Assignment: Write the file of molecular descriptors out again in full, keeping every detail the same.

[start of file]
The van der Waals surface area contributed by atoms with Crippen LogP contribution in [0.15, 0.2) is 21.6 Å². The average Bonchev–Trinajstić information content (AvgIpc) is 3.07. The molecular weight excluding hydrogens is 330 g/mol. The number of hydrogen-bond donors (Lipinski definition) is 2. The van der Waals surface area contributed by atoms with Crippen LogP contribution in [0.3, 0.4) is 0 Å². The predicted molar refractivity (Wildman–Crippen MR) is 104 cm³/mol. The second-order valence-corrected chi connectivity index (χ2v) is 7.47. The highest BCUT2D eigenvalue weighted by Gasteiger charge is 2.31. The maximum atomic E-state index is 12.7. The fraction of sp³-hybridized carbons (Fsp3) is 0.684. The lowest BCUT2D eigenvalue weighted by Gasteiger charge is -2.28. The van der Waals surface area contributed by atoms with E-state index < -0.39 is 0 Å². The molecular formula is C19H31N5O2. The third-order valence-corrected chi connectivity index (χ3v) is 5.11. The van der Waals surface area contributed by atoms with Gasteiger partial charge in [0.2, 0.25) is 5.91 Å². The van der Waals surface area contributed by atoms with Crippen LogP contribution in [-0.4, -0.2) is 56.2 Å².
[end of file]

The van der Waals surface area contributed by atoms with Crippen LogP contribution in [0.15, 0.2) is 21.6 Å². The average Bonchev–Trinajstić information content (AvgIpc) is 3.07. The molecular weight excluding hydrogens is 330 g/mol. The number of hydrogen-bond donors (Lipinski definition) is 2. The van der Waals surface area contributed by atoms with Crippen LogP contribution in [0.3, 0.4) is 0 Å². The predicted molar refractivity (Wildman–Crippen MR) is 104 cm³/mol. The second-order valence-corrected chi connectivity index (χ2v) is 7.47. The highest BCUT2D eigenvalue weighted by Gasteiger charge is 2.31. The maximum atomic E-state index is 12.7. The fraction of sp³-hybridized carbons (Fsp3) is 0.684. The lowest BCUT2D eigenvalue weighted by Gasteiger charge is -2.28. The van der Waals surface area contributed by atoms with E-state index < -0.39 is 0 Å². The molecular formula is C19H31N5O2. The third-order valence-corrected chi connectivity index (χ3v) is 5.11. The van der Waals surface area contributed by atoms with Gasteiger partial charge in [0.2, 0.25) is 5.91 Å². The van der Waals surface area contributed by atoms with Crippen LogP contribution in [-0.4, -0.2) is 56.2 Å².